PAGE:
These people who try and twist this very clear passage to mean the opposite of what it says claim that the second part of the verse negates baptism's being essential. They claim that since the verse says "he who believeth not..." and doesn't mention the person who is not baptized, that belief (or the lack thereof) is what is essential.  I will take issue with is the absolutely absurd reasoning and hermeneutics that are employed to come up with such an unscriptural conclusion about baptism's role in salvation.

Suppose someone were to say "He who gets in his car and drives 100 MPH shall be ticketed, he who doesn't get in his car will be unticketed." We would be able to see from the first part of the sentence that the person who shall get ticketed would be the one who does two things: 1. gets in his car, and 2. drives 100 MPH. From the second part of the sentence, we can see that the person who does not get in his car will not get a ticket. The question, then, arises: is going 100 MPH of any consequence? If you use the reasoning of these "scholars" (and I use that term very loosely), then going 100 MPH is not important in determining if the person gets a ticket, but only the fact that they got in their car!

Or to use another example, let's insert some other words instead.

"He who has ingredients, and prepares them, has a cake. He who doesn't have the ingredients has no cake." Who has a cake? The person who (1) has the ingredients and (2) prepares them! Now we see from the second part of the sentence that the person who doesn't have the ingredients does not have a cake. Again, using the "scholar's" argument, the only thing that determines whether or not you have a cake is if you have the ingredients... and preparing it is of no consequence! Preparing the ingredients, according to their reasoning, is not essential to having a cake!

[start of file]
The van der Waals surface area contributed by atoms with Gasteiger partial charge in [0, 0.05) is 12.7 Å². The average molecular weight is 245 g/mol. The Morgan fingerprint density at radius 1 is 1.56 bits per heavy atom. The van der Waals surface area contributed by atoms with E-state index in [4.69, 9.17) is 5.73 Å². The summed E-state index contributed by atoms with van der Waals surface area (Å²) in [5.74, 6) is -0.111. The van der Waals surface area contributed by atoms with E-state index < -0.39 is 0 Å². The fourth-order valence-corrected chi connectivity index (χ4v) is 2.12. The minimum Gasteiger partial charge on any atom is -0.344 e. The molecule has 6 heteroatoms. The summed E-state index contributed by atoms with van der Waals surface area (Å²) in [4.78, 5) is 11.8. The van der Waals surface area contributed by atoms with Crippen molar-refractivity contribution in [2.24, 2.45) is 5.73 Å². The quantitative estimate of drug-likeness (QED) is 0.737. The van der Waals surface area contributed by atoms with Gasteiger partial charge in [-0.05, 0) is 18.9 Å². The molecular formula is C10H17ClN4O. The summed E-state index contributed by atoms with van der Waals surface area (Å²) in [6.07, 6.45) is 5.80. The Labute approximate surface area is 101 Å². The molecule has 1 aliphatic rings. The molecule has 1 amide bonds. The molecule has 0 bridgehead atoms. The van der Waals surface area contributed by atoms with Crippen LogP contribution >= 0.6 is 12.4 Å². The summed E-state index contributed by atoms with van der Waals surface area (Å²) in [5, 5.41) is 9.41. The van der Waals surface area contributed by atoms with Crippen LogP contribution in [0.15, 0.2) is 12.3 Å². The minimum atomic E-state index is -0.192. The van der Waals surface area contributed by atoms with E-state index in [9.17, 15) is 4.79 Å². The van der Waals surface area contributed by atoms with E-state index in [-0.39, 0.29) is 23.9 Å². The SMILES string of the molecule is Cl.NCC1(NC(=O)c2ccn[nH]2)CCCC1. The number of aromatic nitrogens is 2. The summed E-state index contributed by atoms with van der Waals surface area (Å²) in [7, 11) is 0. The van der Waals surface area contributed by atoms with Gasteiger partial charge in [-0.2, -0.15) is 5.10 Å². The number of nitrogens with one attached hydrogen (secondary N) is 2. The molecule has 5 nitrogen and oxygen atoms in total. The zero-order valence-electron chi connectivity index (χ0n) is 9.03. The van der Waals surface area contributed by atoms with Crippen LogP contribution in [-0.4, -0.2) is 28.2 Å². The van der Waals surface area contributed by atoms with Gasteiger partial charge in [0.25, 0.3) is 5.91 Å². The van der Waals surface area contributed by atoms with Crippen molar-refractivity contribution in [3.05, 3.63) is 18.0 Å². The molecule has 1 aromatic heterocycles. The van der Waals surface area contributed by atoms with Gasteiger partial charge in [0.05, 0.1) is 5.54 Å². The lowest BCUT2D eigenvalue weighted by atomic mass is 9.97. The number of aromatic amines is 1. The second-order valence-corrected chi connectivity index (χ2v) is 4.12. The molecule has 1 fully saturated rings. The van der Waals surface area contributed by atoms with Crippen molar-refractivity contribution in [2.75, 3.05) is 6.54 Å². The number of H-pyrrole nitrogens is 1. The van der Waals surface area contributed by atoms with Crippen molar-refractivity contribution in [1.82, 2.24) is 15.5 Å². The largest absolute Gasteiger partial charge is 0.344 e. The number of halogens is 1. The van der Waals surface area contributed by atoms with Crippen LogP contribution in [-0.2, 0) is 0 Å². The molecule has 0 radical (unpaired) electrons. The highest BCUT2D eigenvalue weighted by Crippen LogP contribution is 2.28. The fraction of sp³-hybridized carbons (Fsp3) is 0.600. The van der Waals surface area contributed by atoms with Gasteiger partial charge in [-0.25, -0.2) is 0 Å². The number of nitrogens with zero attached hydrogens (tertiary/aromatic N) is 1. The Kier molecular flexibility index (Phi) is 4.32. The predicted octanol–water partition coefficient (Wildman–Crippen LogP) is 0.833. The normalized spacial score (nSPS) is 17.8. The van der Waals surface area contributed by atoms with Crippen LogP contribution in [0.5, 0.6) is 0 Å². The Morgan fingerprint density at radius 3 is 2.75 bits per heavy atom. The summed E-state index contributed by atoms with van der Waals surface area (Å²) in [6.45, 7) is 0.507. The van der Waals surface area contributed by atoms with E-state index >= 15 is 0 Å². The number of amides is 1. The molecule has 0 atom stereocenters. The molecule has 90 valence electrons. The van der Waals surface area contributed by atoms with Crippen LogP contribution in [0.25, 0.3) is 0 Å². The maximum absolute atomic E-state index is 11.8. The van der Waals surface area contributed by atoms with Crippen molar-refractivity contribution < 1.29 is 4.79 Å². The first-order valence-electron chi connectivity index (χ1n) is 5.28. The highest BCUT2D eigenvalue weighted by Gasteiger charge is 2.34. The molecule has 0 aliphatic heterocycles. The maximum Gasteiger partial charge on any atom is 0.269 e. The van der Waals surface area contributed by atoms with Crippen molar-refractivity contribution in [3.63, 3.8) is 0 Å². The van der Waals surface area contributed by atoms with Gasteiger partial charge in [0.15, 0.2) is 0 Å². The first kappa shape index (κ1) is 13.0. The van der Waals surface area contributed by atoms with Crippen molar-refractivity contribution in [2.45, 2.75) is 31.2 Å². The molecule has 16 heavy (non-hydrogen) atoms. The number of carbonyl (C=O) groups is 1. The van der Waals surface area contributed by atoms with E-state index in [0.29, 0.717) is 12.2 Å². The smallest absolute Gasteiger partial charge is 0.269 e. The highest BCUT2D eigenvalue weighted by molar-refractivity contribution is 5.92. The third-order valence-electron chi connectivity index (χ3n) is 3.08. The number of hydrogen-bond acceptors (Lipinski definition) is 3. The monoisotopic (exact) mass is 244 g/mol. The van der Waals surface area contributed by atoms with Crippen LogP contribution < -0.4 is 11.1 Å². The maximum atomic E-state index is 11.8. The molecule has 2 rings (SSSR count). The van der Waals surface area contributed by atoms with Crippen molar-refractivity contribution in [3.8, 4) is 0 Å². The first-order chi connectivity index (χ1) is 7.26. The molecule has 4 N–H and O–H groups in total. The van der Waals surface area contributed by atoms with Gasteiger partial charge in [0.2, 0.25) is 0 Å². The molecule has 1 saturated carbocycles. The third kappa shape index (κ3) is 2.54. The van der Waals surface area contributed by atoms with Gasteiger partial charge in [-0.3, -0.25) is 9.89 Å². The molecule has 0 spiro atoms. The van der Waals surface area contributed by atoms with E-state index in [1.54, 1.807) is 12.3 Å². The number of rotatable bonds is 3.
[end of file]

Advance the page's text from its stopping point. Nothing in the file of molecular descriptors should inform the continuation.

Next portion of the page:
Who can prepare the ingredients without first having them? Who can drive 100 MPH without first getting in their car?

Can you see the absurdity? Read our example sentences again, and then change the words back to the verse in question.

Why make this point? Simply this: Name one person who would be baptized who did not believe! There was no point for Jesus to say here "he who believeth not and is baptized not shall be damned." Because the person who believeth not WOULD NOT BE BAPTIZED! Just as in our examples, the person who does not get in their car would obviously not be speeding. The person who doesn't have the ingredients, obviously wouldn't be able to prepare them! Common sense tells us that. There is no need for us to spell it out, because every person understands that! Why must people twist scriptures and abandon simple reasoning and common sense to try and justify their own unscriptural doctrines?

So, if we were to expound and paraphrase the verse in question, we could (without any contradiction, and without harming the meaning of the verse one bit) say "the person who believes and is baptized shall be saved. The person who believes not (and therefore would not be baptized anyway), shall be condemned." Just because the baptism is not mentioned in the second part of the verse does not mean it's not implied.

Be very aware of false teaching, even in your own Bible. Remember first that the Word of God is infallible. Remember as well that the Word of God is inspired by him (God-Breathed), and contains all we need to know for eternal life (2 Timothy 3:16-17). The footnotes in your Bible are NOT from God, they are put there by men. Baptism is essential for salvation, just as much as belief is! Just as much as repentance is! (Acts 2:38)

- Bradley S. Cobb
Moreland, AR


Back to the Article Archive